Find your Career Purpose

This blog is dedicated to my father who passed away last year. He taught me to take risks and to strive for excellence in all that I do.

As I reflect back to the earliest part of my career, I realized I progressed haphazardly. After going through an internship in university I was aware I wanted a career in helping individuals and leaders be more effective and learn new skills. I didn’t have these words back then but I wanted to unlock human potential. But that is where it stopped. My first thought was to get into a great company and I assumed the rest would fall into place.

Fullfilling your dreams is all about exploring possibilities.

My dad being an Aerospace Engineer could not help me. He was more concerned with achieving a certain level of leadership than anything else. He was a true expert and loved what he did. He designed software systems for the space and the defense industry, His greatest achievement was working on the Apollo Mission, helping put a man on the moon. That was his legacy, his purpose and what he felt was his greatest professional contribution.

He always struggled to go from being a software engineer into a leadership position. His experience was no different from most of ours where we pick of the subtle messages that leadership positions are more prestigious, better paid, more sought out, and should be on everyone’s career trajectory. However, we know not everyone is suited to be a manager or leader. According to a recent Gallup poll of more than one million employed U.S. workers concluded that the number one reason people quit their jobs is a bad boss or immediate supervisor. Some 75 percent of workers who voluntarily left their jobs did so because of their bosses and not the position itself.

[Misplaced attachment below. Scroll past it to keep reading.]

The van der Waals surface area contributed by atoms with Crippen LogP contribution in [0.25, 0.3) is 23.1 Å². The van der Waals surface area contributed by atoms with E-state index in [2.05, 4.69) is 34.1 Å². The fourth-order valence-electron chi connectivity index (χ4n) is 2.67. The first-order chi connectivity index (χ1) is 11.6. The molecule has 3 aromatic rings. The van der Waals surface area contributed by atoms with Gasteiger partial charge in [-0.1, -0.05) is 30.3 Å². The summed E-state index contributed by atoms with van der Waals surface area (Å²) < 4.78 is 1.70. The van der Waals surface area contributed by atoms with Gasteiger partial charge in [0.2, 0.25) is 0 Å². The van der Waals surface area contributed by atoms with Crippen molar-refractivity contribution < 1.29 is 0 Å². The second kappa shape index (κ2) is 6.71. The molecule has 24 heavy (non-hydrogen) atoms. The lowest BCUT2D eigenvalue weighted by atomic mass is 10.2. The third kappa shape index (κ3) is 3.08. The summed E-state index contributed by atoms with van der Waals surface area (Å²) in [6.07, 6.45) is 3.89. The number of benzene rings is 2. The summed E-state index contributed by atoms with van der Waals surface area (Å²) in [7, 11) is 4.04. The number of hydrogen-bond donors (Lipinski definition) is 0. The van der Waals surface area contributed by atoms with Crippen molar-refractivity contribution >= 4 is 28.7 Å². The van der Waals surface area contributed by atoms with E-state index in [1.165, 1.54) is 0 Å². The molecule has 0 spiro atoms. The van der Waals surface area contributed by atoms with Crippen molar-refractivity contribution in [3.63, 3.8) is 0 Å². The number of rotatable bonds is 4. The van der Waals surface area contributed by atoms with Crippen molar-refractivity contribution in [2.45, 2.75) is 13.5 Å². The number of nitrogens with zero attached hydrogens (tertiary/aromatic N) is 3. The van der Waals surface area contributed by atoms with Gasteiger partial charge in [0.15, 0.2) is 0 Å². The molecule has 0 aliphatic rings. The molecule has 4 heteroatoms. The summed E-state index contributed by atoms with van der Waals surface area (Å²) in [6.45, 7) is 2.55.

75% of workes who voluntarily left their jobs did so because
of their bossess and not the position itself.  Gallup 2020

My father’s skills and passion did not match the leadership profile and it left him feeling inadequate that maybe he was doing something wrong. In truth, he was a deep expert and loved what he did. I discovered this the day when we traveled to Washington D.C. to the Smithsonian Air and Space Museum. We stood in one of the large halls looking up at the Apollo capsule. He looked up with pride and said “Lisa this is what I worked on early in my career. I helped bring a man to the moon.” The pride emanated from every cell in his being. I was too young to remember this as a child but there was a strong message at that moment, do what you love.

So, getting back to my own career and the advice my father gave me “Lisa become a Vice President.” That’s how you know you’ve really made it. It stayed in the recesses of my mind for a long time but I never let it dominate my career choices. I just wanted to grow my skills and have a business impact.

In all honestly, I was not very strategic about my career at all. No one really sat down with me and matched up my skills to where I could excel. It was a case of trial and error. Of course, there were some generic assessment tools I took over time that confirmed my path but I was never coached by a manager on where I could use my strengths or what was the best career trajectory for me. So, I followed an expert pathway until one day I fell into a management role. It was a hard transition with lots of painful experiences that no one prepared me for or even asked if that is what I wanted to do. I just happened to solve a complex training problem so they made me the manager of the group.